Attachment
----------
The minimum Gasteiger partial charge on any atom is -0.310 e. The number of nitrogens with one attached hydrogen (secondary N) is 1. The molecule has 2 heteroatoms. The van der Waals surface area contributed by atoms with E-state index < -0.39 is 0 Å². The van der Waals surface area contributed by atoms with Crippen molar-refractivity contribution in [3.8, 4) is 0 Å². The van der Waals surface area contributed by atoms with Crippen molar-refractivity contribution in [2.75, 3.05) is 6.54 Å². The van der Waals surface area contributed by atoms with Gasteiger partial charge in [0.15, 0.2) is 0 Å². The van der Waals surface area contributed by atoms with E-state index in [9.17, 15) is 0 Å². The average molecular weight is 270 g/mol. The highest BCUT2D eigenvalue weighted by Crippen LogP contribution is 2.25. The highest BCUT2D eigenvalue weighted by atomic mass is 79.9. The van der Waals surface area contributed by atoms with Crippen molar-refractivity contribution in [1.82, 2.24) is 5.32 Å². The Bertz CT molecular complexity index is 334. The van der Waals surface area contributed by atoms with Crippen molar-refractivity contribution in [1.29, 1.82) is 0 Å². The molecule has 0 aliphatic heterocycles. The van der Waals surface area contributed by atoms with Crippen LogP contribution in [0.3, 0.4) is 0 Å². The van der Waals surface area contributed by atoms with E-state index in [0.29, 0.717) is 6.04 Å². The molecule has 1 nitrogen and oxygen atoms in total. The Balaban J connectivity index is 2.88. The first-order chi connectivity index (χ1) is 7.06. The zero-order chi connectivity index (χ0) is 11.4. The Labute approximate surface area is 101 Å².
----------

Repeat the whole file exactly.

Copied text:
The minimum Gasteiger partial charge on any atom is -0.310 e. The number of nitrogens with one attached hydrogen (secondary N) is 1. The molecule has 2 heteroatoms. The van der Waals surface area contributed by atoms with E-state index < -0.39 is 0 Å². The van der Waals surface area contributed by atoms with Crippen molar-refractivity contribution in [3.8, 4) is 0 Å². The van der Waals surface area contributed by atoms with Crippen molar-refractivity contribution in [2.75, 3.05) is 6.54 Å². The van der Waals surface area contributed by atoms with Gasteiger partial charge in [0.15, 0.2) is 0 Å². The van der Waals surface area contributed by atoms with E-state index in [9.17, 15) is 0 Å². The average molecular weight is 270 g/mol. The highest BCUT2D eigenvalue weighted by Crippen LogP contribution is 2.25. The highest BCUT2D eigenvalue weighted by atomic mass is 79.9. The van der Waals surface area contributed by atoms with Crippen molar-refractivity contribution in [1.82, 2.24) is 5.32 Å². The Bertz CT molecular complexity index is 334. The van der Waals surface area contributed by atoms with Crippen molar-refractivity contribution in [1.29, 1.82) is 0 Å². The molecule has 0 aliphatic heterocycles. The van der Waals surface area contributed by atoms with Crippen LogP contribution in [0.3, 0.4) is 0 Å². The van der Waals surface area contributed by atoms with E-state index in [0.29, 0.717) is 6.04 Å². The molecule has 1 nitrogen and oxygen atoms in total. The Balaban J connectivity index is 2.88. The first-order chi connectivity index (χ1) is 7.06. The zero-order chi connectivity index (χ0) is 11.4. The Labute approximate surface area is 101 Å².